education by Timon, to whom he was by not such, as of an Historiographer. For Merlin delivered to be brought up, so an Historiographer discourseth of afsoone as he was borne of the Ladyfayres orderly as they were donne, acIgrayne, to have seene in a dream or counting as well the times as the actions; vision the Faery Queen, with whose ex- but a Poet thrusteth into the middest, cellent beauty ravished, he awaking re- even where it most concerneth him, and solved to seeke her out; and so being

there recoursing to the thinges forepaste, by Merlin armed, and by Timon and divining of thinges to come, maketh throughly instructed, he went to seeke a pleasing Analysis of all. her forth in Faerye land. In that Faery

The beginning therefore of my history, Queene I meane glory in my generall in- if it were to be told by an Historiogtention, but in my particular I conceive rapher should be the twelfth booke, the most excellent and glorious person of

which is the last; where I devise that the our soveraine the Queene, and her king- Faery Queene kept her Annuall feaste dome in Faery land. And yet, in some xii. dayes; uppon which xii. severall places els, I doe otherwise shadow her. dayes, the occasions of the xii. severall For considering she beareth two persons,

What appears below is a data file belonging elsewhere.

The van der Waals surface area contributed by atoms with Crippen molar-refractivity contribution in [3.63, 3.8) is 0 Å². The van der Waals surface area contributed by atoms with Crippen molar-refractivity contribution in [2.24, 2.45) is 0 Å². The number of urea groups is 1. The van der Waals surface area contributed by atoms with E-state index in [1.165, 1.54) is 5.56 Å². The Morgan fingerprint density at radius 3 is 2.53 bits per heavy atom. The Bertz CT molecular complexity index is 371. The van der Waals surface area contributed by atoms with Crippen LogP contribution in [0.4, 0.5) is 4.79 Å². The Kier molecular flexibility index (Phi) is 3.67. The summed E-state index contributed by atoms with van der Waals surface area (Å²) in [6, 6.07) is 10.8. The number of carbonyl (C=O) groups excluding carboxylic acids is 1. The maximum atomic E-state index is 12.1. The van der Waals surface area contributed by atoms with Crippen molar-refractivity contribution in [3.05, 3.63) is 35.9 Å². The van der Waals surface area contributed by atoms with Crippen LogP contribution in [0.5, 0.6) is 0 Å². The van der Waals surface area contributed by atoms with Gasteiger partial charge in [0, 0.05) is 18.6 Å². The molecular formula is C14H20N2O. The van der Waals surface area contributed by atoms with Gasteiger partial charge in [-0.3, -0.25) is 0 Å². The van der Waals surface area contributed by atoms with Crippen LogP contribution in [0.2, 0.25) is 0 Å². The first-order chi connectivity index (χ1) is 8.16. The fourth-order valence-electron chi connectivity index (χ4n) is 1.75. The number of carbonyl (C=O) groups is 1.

adventures hapned, which, being underthe one of a most royall Queene or Em- taken by xii. severall knights, are in presse, the other of a most vertuous and these xii. books severally hardled and beautifull Lady, this latter part in some

discoursed. The first was this. In the places I doe expresse in Belphæbe, fash- beginning of the feast, there presented ioning her name according to your owne